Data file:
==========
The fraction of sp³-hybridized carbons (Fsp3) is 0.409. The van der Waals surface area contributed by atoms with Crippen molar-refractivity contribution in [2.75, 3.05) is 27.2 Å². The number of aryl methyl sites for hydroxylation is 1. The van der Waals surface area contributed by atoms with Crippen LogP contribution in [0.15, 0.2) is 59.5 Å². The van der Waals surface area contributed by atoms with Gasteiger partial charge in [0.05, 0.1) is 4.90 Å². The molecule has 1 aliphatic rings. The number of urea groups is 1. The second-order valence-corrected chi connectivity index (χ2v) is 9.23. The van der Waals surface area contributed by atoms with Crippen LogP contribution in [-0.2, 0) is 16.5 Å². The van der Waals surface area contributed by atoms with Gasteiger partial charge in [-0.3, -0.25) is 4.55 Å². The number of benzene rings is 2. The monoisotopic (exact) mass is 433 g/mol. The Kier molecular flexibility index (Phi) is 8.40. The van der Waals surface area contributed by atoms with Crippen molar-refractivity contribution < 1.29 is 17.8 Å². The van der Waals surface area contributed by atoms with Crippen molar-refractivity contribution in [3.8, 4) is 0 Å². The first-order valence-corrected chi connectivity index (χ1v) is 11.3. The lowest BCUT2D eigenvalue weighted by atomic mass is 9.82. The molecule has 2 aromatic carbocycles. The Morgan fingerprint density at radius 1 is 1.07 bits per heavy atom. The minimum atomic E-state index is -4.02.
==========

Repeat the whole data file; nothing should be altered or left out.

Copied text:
The fraction of sp³-hybridized carbons (Fsp3) is 0.409. The van der Waals surface area contributed by atoms with Crippen molar-refractivity contribution in [2.75, 3.05) is 27.2 Å². The number of aryl methyl sites for hydroxylation is 1. The van der Waals surface area contributed by atoms with Crippen LogP contribution in [0.15, 0.2) is 59.5 Å². The van der Waals surface area contributed by atoms with Gasteiger partial charge in [0.05, 0.1) is 4.90 Å². The molecule has 1 aliphatic rings. The number of urea groups is 1. The second-order valence-corrected chi connectivity index (χ2v) is 9.23. The van der Waals surface area contributed by atoms with Crippen LogP contribution in [-0.2, 0) is 16.5 Å². The van der Waals surface area contributed by atoms with Gasteiger partial charge in [-0.3, -0.25) is 4.55 Å². The number of benzene rings is 2. The monoisotopic (exact) mass is 433 g/mol. The Kier molecular flexibility index (Phi) is 8.40. The van der Waals surface area contributed by atoms with Crippen molar-refractivity contribution < 1.29 is 17.8 Å². The van der Waals surface area contributed by atoms with Crippen molar-refractivity contribution in [3.8, 4) is 0 Å². The first-order valence-corrected chi connectivity index (χ1v) is 11.3. The lowest BCUT2D eigenvalue weighted by atomic mass is 9.82. The molecule has 2 aromatic carbocycles. The Morgan fingerprint density at radius 1 is 1.07 bits per heavy atom. The minimum atomic E-state index is -4.02.